Christianity’s Next Reformation — Aside number 2

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This is the second in a series of comments on Gerald R. Baron’s series on a new Reformation for Christianity. He has just published a second article entitled ‘The Benefits of Believing in a Creator’. I do not intend a full analysis, merely to focus on one key point.

Baron’s theme is to “defend the proposition that it is to believe the universe was created by a benevolent and powerful God than to believe the universe is uncreated”. I have no disagreement with this; I’m happy to concede that the universe was ‘created’, i.e. thought into existence. However, as in the previous article, I query why Baron uses the word ‘better’. Does he mean ‘truer’? I assume he does, in which case why not say so? To say that it is ‘better’ is ambiguous, and might suggest that it is to believe something.

I’m more interested in what follows. Baron says that “the God of the Abrahamic religions of Judaism, Christianity and Islam is who willed the universe into existence. The has issuing commands such as ‘Let there be light’ and then there was light… Those who wrote Genesis and edited it into its existing form did so based on the knowledge of the cosmos available to them at that time. But, that does not say they did not convey something true and of crucial importance. What Genesis says is that there is who willed the universe into existence”.

The problem here is that, as every biblical scholar knows, the word originally used for God in Genesis 1, , is plural. It is hard to see how this could be intended to mean one single being. This becomes more complicated when one considers that the following verb is singular. (I’ve read that two or three times so assume it’s true.) A more accurate translation might therefore read “God in its plural form created…”, which is more suggestive of polytheism than any version of Christianity. “The God of the Abrahamic religions of Judaism, Christianity and Islam” , as Baron claims. Perhaps “those who wrote Genesis and edited it into its existing form” had a deeper knowledge of the cosmos than modern Christians, since the text suggests that the universe was created by a group of ‘deities’, perhaps emanations from an ultimate Ground of Being.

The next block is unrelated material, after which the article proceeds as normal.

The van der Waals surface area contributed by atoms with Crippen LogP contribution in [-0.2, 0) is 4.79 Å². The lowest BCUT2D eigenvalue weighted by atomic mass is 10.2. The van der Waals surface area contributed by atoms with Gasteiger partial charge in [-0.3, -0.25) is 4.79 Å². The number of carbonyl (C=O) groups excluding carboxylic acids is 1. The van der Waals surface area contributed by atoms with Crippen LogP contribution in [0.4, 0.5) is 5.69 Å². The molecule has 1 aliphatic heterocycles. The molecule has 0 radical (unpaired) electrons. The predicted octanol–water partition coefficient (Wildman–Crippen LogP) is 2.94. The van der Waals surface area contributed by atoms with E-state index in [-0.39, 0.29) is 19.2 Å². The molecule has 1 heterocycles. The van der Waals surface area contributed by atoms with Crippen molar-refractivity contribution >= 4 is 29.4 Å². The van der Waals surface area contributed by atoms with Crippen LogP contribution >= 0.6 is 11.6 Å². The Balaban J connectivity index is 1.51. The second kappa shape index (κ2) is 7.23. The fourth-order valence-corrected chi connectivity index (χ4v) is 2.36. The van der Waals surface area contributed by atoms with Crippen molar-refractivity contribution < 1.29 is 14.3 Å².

I once read the preface of an edition of the Bible (from memory it was the Good News version), in which the translators said that they were aware that is plural, but chose to translate it as ‘God’ . In other words, they deliberately mistranslated the original text so that Christians would not feel challenged, and have to probe more deeply.

It is reasonable to ask Christians who believe in one God and that the Bible is His Word, which Bible is actually the Word of God, the original Hebrew or the English mistranslation?

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I hope you have enjoyed this article. I have written in the past about other topics, including spirituality, metaphysics, psychology, science, Christianity, politics and astrology. All of those articles are on Medium, but the simplest way to see a guide to them is to visit my website (click here and here). My most recent articles, however, are only on Medium; for those please check out my profile.

Gerald R. Baron

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Graham Pemberton

Graham Pemberton

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I am a singer/songwriter interested in spirituality, politics, psychology, science, and their interrelationships. grahampemberton.com spiritualityinpolitics.com